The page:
Chile suffers one of the strongest quakes on record
Published Saturday, February 27, 2010 10:43PM EST
Last Updated Saturday, May 19, 2012 1:04AM EDT
A violent 8.8-magnitude earthquake struck central Chile early Saturday morning, killing more than 200 people, damaging hundreds of thousands of homes and setting off tsunami warnings across the Pacific Rim.
Chilean President Michelle Bachelet declared "a state of catastrophe" in the country's central regions.
At least 214 people have been confirmed dead and another 15 were missing, while 1.5 million people had been affected by the quake, Bachelet said at a news conference.
Carmen Fernandez, head of the National Emergency Agency, said later that the unofficial death toll had likely topped 300.
"We believe this will continue to grow," Fernandez said.
The country's news stations broadcast images of demolished buildings, and damaged cars lining streets choked with rubble.
Chilean officials said 500,000 homes were severely damaged.
The 90-second quake hit at 3:34 a.m. local time. It was the strongest temblor to hit Chile in 50 years and is tied for the seventh-strongest on record worldwide.
Buildings shook in neighbouring Argentina, but the quake was felt as far away as Sao Paolo, Brazil -- 2,900 kilometres to the east.
About 13 million people live in the area where shaking was strong to severe, according to the U.S. Geological Survey.
Geophysicist Randy Baldwin of the U.S. Geological Survey told CTV News Channel that the quake's magnitude means it was likely about 1,000 times more powerful than the recent earthquake that devastated Haiti.
"This is a significantly larger quake than Haiti. It will have to be seen what kind of impact it will ultimately have in terms of damage and casualties, because the population centres aren't located quite as close to the epicentre as was Port-au-Prince to the Haitian quake," he said.
- Family and friends of Canadians in Chile who are seeking information on their loved ones can call Ottawa's emergency operations centre at 1-800-387-3124 or 613-943-1055.
Despite the severity of the quake, Bachelet urged Chileans not to panic.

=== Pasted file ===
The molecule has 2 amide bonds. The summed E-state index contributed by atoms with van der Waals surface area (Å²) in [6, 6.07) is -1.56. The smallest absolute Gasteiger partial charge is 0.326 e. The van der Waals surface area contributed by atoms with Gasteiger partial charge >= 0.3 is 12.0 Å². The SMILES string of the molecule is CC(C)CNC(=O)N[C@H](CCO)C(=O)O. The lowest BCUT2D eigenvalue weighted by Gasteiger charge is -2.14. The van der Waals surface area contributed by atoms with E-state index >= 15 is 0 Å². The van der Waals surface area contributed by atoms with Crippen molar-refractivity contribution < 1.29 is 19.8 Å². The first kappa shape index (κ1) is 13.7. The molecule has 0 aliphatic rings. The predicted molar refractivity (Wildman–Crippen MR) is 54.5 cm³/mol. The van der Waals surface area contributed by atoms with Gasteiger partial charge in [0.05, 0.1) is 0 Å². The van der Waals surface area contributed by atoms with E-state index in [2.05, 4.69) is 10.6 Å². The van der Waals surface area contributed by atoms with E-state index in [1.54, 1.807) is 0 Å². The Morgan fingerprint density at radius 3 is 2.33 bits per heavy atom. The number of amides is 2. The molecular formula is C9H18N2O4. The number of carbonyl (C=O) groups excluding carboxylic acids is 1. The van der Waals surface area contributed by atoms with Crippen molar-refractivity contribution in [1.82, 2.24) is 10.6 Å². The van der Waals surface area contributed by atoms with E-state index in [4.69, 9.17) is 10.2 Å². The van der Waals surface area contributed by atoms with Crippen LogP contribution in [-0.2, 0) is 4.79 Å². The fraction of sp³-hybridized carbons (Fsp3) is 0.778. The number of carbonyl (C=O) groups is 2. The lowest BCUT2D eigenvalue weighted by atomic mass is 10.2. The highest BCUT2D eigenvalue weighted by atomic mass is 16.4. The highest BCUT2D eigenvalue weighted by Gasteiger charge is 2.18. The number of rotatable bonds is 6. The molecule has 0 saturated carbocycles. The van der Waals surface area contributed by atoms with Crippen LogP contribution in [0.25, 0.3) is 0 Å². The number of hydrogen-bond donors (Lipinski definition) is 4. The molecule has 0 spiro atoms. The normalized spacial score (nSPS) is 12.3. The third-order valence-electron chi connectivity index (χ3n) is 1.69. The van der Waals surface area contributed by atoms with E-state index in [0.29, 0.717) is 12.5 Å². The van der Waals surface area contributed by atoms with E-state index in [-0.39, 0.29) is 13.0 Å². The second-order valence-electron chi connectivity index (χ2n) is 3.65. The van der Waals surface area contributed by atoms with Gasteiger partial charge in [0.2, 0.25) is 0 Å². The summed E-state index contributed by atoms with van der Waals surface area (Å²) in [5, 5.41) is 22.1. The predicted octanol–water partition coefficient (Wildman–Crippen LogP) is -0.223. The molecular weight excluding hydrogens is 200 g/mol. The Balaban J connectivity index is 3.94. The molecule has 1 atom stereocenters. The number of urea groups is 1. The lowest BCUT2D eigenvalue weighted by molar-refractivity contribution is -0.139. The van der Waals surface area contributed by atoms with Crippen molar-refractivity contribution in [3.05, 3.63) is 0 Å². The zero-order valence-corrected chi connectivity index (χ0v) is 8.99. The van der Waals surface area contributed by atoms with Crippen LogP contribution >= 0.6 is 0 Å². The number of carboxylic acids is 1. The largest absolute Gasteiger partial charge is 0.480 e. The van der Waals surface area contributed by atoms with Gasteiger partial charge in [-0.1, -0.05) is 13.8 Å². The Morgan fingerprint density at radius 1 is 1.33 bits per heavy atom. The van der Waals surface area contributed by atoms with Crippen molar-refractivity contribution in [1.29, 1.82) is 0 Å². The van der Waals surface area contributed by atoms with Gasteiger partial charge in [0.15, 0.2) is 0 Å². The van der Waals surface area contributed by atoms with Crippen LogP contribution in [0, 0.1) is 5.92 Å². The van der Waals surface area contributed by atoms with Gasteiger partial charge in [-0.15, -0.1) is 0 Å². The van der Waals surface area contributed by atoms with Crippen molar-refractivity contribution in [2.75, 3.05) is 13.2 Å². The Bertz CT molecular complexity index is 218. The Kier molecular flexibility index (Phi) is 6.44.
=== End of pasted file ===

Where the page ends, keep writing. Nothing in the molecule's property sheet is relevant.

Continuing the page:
"People should remain calm," she said. "We're doing everything we can with all the forces we have. Any information will be shared immediately."
Bachelet had no word of the number of people injured, she said, and Chile has not asked for emergency assistance from other countries.
U.S. President Barack Obama said Saturday that Washington "will be there" if Chile requests assistance in rescue and recovery efforts.
"The United States stands ready to assist in the rescue and recovery efforts and we have resources that are positioned to deploy should the Chilean government ask for our help," Obama said.
Surveying the damage
There have been more than 50 aftershocks with a magnitude of 5 or greater, including one of magnitude 6.9.
The airport in the capital of Santiago has been shut down. It will remain closed into Sunday, airport director Eduardo del Canto said. He told Chilean television in a telephone interview that the passenger terminal sustained major damage.
Newer buildings in Santiago have been built to withstand earthquakes, but older buildings collapsed. One church, the Nuestra Senora de la Providencia, lost its bell tower. The two-level parking garage of an apartment building collapsed, flattening about 50 cars.
More than 200 inmates escaped from a prison near the epicentre in the city of Chillan, after a fire broke out, Chilean state television reported.
Traffic lights are down and Bachelet warned people to avoid travelling, to prevent further casualties.
Marco Vidal, a program director for Grand Circle Travel who is travelling in Chile with a group of 34 Americans, was on the 19th floor of a hotel in Santiago when the quake hit.
"All the things started to fall. The lamps, everything was going on the floor. And it was moving from south to north, oscillated," he told The Associated Press. "I felt terrified."
The epicentre was 35 kilometres beneath the surface, the U.S. Geological Survey reported, and was located:
- 100 km north-northwest of Chillan, Chile
- 105 km west-southwest of Talca, Chile
- 115 km north-northeast of Concepcion, Chile
- 325 km southwest of Santiago, Chile
In Concepcion, Chile's second-largest city, nurses could be seen carrying some of the injured through the streets on stretchers.
Several hospitals have been evacuated because of damage from the earthquake, Bachelet said, and communication lines with Concepcion remained down.
Emergency response teams have already been dispatched to the three worst-hit regions of the country, she said.
The earthquake was also felt in neighbouring Argentina, across a mountain range.
The Pacific Tsunami Warning Center put the entire Pacific Region on alert on Saturday, except for the west coast of North America. The warning extended as far as Australia, Russia, Japan and the Philippines.
A huge wave struck a populated area of the Robinson Crusoe Islands, an archipelago 660 kilometres off the Chilean coast, Bachelet said.
At least five people were killed on the island and 11 more were missing there, said Guillermo de la Masa, head of the government emergency bureau for the Valparaiso region.
Since 1973, there have been 13 earthquakes of a 7.0 magnitude or greater in Chile.
A 9.5-magnitude quake -- the strongest ever recorded -- struck the country's southern coast in 1960. It killed 1,655 people and left another 2 million homeless. The ensuing tsunami killed people in Hawaii, Japan and the Philippines and caused damage to the west coast of the United States.
With files from The Associated Press